It certainly isn't a biography of those who amassed large sums of money, but more on the ideas, development, adoption and evolution of money.

Maryin will push how you see money and where it came from; he will challenge your conceptions using other disciplines -- like history, anthropology, political science, philosophy and even science to name a few -- as opposed to the usual vantage point of business, commerce and economics.

The book is very accessible in the way it's written, and moreover, it does employ interesting writing styles by way of analogies, narrating and story telling to dialogue pieces.
It also has a fair bit of misdirection -- so you may feel convinced until you read/listen on to the next part or chapter where you are equally convinced of the other side of the argument (and the arguments aren't necessarily simple or two sides, you find yourself juggling more multidimensional ideas at times). That kept me on edge at times but helps give a fairer picture.

Overall I loved the book and I would recommend it to anyone with a sense of curiosity and definitely to anyone who gets into conversations about money, politics, economics, "the debt", gold, the meaning of money and desires and their philosophy and other such lively topics.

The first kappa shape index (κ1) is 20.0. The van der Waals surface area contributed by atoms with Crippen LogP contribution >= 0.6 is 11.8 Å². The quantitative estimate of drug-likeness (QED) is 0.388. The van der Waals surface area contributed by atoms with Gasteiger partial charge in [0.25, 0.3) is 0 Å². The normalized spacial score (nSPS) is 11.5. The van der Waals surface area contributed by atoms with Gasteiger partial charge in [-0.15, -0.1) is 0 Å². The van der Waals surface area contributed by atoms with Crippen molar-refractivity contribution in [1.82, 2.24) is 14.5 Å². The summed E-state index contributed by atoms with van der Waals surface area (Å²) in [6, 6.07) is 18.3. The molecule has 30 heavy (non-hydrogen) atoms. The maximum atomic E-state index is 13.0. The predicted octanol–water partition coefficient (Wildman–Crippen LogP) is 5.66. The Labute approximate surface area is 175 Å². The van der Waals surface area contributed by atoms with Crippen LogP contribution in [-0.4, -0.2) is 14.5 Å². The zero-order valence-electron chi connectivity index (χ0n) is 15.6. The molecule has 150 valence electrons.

1 person found this helpful

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  • 01-21-17

Wonderful book must be read

The author walks us through the history of money and make us to think about it

1 person found this helpful

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    5 out of 5 stars

THE best book on monry

a remarkably insightful and well researched history of money. perspectives that every investor will find useful.

1 person found this helpful

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    5 out of 5 stars

This should be your first book on economics...

As an economist, Felix Martin is rare in his ability to engage you. I could barely put down this work at the start.

He brought economic history to life and shone light on money in novel ways.

The work is almost philosophical.

Some Background:
- Prior to reading this work I struggled through "The Theory of Money and Credit" by Ludwig Von Mises. It was like bitter medicine: You know you have to take it to remedy your ignorance about money, but it just won't go down easily.
- I also finished Ray Dalio's "Principles for Dealing with the Changing World Order" which discusses debt cycles (i.e. macromoney) a great deal, but doesn't go sufficiently into the nature of credit to give you an intuition for why debt cycles alter global realities.

Afterwards:
- Von Mises' work now makes a lot more sense. I can understand quite a great deal more of the arguments made.
- Changing world orders are more fundamentally grasped: If you mess up your credit, you (as a nation) are doomed.